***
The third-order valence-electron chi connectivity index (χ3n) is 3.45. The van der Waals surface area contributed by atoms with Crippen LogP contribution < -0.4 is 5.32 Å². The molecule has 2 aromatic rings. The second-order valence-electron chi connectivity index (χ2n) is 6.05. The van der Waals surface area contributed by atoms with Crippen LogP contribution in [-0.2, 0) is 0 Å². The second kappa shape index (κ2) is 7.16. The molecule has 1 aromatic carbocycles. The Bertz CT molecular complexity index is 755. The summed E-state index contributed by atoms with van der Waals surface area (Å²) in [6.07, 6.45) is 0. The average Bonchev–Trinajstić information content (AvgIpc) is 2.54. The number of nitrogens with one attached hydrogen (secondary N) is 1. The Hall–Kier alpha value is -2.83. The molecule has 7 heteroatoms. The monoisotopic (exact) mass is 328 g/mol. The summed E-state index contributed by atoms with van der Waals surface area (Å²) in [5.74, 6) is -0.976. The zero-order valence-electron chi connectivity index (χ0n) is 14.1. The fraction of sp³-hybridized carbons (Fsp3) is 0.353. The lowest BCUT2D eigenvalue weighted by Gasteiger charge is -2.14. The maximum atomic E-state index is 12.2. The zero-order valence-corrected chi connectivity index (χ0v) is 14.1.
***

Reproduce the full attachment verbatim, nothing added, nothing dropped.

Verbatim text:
The third-order valence-electron chi connectivity index (χ3n) is 3.45. The van der Waals surface area contributed by atoms with Crippen LogP contribution < -0.4 is 5.32 Å². The molecule has 2 aromatic rings. The second-order valence-electron chi connectivity index (χ2n) is 6.05. The van der Waals surface area contributed by atoms with Crippen LogP contribution in [-0.2, 0) is 0 Å². The second kappa shape index (κ2) is 7.16. The molecule has 1 aromatic carbocycles. The Bertz CT molecular complexity index is 755. The summed E-state index contributed by atoms with van der Waals surface area (Å²) in [6.07, 6.45) is 0. The average Bonchev–Trinajstić information content (AvgIpc) is 2.54. The number of nitrogens with one attached hydrogen (secondary N) is 1. The Hall–Kier alpha value is -2.83. The molecule has 7 heteroatoms. The monoisotopic (exact) mass is 328 g/mol. The summed E-state index contributed by atoms with van der Waals surface area (Å²) in [5.74, 6) is -0.976. The zero-order valence-electron chi connectivity index (χ0n) is 14.1. The fraction of sp³-hybridized carbons (Fsp3) is 0.353. The lowest BCUT2D eigenvalue weighted by Gasteiger charge is -2.14. The maximum atomic E-state index is 12.2. The zero-order valence-corrected chi connectivity index (χ0v) is 14.1.